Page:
Webb shines light on early interstellar grain growth
In a groundbreaking study, the James Webb Space Telescope (JWST) observed the early stages of the growth of dust grains in the dense Chamaeleon I cloud. These cold dust grains have accumulated molecular solids on their surface early in the process leading to star formation, challenging previous assumptions on where and when grain growth occurs. The findings indicate that the growth of these „icy grains” begins even before the protostellar phase. This not only sheds light on the intricacies of grain evolution before the birth of stars and planets but also poses challenges for chemical abundance determination due to the deformation of observed profiles.
When diffuse interstellar grains grow it has a profound impact on how they interact with light, causing them to start scattering light in a significant and wavelength-selective manner. The wide range of wavelengths analysed by JWST makes it an essential tool to detect these changes imprinted upon the spectra and enabling astronomers to size grains in the micron to few microns range.
“It is challenging to interpret these distorted infrared ice feature profiles observed by Webb in such dense cloud regions, requiring an intricate combination of laboratory experiments and mathematical modelling. However, the payoff is unparalleled insights into the grain size distribution” said astronomer Emmanuel Dartois of the Molecular Science Institute of Orsay, in Orsay, France, the member of the international Ice Age team who led the newly published Webb study.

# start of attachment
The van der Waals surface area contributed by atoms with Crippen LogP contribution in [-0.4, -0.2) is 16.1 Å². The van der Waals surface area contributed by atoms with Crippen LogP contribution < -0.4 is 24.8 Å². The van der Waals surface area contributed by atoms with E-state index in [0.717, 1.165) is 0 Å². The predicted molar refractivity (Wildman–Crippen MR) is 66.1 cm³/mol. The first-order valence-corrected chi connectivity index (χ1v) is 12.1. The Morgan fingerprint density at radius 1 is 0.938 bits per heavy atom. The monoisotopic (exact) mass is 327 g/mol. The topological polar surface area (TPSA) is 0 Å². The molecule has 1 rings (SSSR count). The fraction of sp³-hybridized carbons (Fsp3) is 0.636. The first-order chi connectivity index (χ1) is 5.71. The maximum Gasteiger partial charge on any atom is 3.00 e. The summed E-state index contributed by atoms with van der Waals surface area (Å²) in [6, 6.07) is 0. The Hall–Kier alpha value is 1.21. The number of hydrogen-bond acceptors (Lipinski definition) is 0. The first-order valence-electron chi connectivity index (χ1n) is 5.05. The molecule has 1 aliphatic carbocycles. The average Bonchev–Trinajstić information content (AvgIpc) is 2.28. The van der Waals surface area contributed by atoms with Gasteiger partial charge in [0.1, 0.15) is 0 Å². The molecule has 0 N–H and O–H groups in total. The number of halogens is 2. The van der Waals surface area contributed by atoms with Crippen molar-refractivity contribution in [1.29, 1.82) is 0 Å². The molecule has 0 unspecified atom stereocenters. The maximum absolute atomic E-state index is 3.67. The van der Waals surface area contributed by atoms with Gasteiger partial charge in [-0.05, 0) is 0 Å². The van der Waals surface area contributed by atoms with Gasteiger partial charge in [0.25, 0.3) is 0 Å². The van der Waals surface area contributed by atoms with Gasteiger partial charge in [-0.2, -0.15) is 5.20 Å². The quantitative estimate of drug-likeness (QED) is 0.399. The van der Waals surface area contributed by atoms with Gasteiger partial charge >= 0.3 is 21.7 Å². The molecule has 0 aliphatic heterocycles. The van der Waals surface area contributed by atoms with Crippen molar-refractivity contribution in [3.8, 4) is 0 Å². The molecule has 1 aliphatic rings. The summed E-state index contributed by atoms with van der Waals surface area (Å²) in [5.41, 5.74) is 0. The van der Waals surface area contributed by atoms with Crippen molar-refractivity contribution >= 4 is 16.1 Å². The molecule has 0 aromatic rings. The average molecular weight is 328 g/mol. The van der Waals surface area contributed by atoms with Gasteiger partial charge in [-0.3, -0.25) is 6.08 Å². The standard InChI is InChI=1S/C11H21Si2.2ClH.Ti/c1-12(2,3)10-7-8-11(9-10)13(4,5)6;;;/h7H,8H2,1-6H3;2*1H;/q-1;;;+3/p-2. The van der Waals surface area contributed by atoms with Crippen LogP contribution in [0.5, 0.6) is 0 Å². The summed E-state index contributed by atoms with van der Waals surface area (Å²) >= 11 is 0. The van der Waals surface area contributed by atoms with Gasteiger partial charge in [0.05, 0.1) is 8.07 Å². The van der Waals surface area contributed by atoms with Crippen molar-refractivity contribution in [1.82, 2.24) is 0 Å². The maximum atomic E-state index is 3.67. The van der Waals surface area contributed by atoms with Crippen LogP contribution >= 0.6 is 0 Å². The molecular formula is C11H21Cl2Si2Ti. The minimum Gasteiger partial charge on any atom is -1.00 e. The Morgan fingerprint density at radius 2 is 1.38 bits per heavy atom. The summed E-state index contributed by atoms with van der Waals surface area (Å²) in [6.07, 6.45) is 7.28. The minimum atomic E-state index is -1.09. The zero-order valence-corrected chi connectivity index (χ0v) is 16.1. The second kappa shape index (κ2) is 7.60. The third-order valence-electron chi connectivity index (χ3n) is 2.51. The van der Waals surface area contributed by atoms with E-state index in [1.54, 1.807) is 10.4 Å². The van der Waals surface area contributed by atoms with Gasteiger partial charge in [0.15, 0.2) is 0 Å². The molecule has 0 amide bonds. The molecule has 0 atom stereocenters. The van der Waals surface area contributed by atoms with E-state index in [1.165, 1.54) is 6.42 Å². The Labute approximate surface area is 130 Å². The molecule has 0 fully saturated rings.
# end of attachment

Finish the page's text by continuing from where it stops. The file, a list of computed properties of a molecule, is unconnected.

This scattering, altering spectroscopic profiles of ice bands observed in the infrared range, turns them into specific tracers of grain size changes. A detailed analysis of these profiles, conducted by observing the extinction of light from stars behind the dense Chamaeleon cloud, confirms that icy grains reach sizes on the order of microns.
“Thanks to the outstanding sensitivity of JWST, we can finally unveil detailed information on dust grains in interstellar clouds where stars and planets form,” says Paola Caselli, co-author and head of the Center for Astrochemical Studies at MPE. “Previously, grain growth has only been roughly inferred, but with these new data and the synergy between experimentalists and theoreticians, we can put stringent limits on the size of dust grains, the building blocks of planets. These dust grains do not just contain material which will coagulate into pebbles and rocks, but also volatiles such as water and organic molecules, the building blocks of prebiotic molecules, possibly representing the first steps toward life.”
We dedicate this article to the memory of Professor Harold Linnartz, our dear friend and colleague, who will be sadly missed by the whole Ice Age team.